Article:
One of a Kind: Monarch and Mercury Handmade Film Magazines

The covers of the Monarch and Mercury News

The covers of the Monarch and Mercury News

In the midst of WWII two St Andrews students came together to produce a series of film magazines. Robert Smart Edwards, aged 19 at the time, studied the arts; while William Rollo Mitchell, aged 20, studied the sciences. They took up the project during an intra-fighting period, while on leave from their studies for WWII service. Due to these circumstances, the publications were produced at Edwards’ home address, 20 Primmer Place, Cowdenbeath.

The magazines were handwritten on plain, stapled, paperback notebooks. Monarch News, the first title, ran for twenty-two issues, from February 1943 until May 1944. It was produced on a bi-monthly basis throughout 1943, and then as a monthly magazine in 1944. It was largely dedicated to Edwards and Mitchell’s film production, And So Goodbye, which they began working on in September 1942 (Monarch News, January 1944, 3). In order to write about their own production – as the producer and the director of And So Goodbye – the pair adopted nicknames. Edwards wrote under the name of the Sceptre, while Mitchell wrote under the name of Bo-Peep.

The magazines largely followed the conventions of the more established film publications of the time. They included film and theatre reviews, short stories, interviews, crossword puzzles, glamour shots, reader letters, and even art spreads and musical supplements. Some of the interviews and glamour shots were produced for their own production, while others were pulled directly from other film publications, such as Picturegoer, Modern Screen, Motion Picture and Silver Screen (see for example, Picturegoer, Dec. 1943, Picturegoer and Film Weekly, Nov. 1940, and Modern Screen, July 1942). The issues varied in length, sometimes running as short as eight pages and sometimes well exceeding the length of wartime publications.  For example, the Christmas/New Year Issue of Monarch News (No.17) reached an impressive 47 pages. The issue price started out at 2.5 pence, but took a leap to 6 pence in January 1944, although the annual subscription remained constant at £4 a year. The money was largely used to buy film stock for the society. It is not entirely clear as to how wide the readership of the magazines was; however, they were circulated through several households in Fife by mail.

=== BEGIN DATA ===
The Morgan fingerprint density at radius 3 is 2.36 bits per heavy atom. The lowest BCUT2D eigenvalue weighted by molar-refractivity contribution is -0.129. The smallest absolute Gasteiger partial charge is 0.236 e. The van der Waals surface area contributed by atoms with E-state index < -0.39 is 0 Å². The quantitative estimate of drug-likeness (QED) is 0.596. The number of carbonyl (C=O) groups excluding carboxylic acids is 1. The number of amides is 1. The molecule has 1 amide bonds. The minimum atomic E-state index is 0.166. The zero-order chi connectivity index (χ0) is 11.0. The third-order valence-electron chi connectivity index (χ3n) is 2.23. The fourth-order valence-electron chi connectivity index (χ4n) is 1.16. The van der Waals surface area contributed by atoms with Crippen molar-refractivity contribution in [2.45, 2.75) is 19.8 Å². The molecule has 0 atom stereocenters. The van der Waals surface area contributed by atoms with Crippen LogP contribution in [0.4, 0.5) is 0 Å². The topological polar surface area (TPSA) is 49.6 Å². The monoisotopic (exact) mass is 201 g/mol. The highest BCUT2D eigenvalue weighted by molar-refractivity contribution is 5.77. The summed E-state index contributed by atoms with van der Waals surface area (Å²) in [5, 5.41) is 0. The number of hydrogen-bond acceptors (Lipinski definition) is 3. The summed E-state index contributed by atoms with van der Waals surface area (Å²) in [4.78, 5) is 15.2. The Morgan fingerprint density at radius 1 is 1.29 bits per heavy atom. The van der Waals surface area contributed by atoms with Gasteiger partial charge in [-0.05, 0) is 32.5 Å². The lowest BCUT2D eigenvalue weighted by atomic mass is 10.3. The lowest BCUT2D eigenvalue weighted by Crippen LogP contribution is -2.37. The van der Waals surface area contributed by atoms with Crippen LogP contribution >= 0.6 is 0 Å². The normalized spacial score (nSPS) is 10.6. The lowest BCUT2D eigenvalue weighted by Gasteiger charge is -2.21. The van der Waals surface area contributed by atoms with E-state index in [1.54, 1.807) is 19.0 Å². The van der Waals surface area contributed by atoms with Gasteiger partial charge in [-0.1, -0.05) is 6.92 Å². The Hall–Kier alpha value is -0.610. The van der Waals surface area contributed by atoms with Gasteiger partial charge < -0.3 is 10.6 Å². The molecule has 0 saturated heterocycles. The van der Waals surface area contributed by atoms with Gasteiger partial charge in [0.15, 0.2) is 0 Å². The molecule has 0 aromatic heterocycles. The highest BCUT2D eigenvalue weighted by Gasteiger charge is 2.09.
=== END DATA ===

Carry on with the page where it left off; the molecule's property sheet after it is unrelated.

Mercury, the second title, came into existence in June 1944, as a result of an unknown disagreement between Edwards and Mitchell. In May 1944, Edwards wrote column of “the Supreme Ruler”, which functioned as an Editor’s Letter, to announce that the issue of Monarch News was “likely to be the last.” He explained that:


“(…)a great deal of controversy in the administration of the Society(…)has resulted in the resignation of Robert S. Edwards as President (…) The ex-president wishes to make it clear that he is resigning because he finds there is complete incompatibility between himself and Producer William Rollo Mitchell. He cannot agree to Mitchell’s wild schemes for the future, as he considers “And So Goodbye” should have taught us that war-time is not favourable for the production of amateur films.”


What he called “Mitchell’s wild schemes” appear to be his plans for the public distribution of And So Goodbye, which Edwards opposed. Ultimately, Edwards formed Mercury Film Productions and began writing Mercury, this time on his own. It is not entirely clear as to how long Edwards ran Mercury, but it is safe to assume that it ran at least until December 1944.

Edwards graduated from St Andrews in 1950 with an MA, while Mitchell graduated in 1947 with a BSc. The two did not go on to make careers in the film industry; however, both went on to have teaching careers and both stayed involved with theatre. Mitchell’s son, Robin Mitchell, went on to make a 24-minute documentary about their production, which came out under the same title of And So Goodbye and was shown at various film festivals. The efforts of the duo show just how rich the cinema culture amongst St Andrews students was and how it could flourish at the most unlikely times.


Fidan Gasimova (May 2016)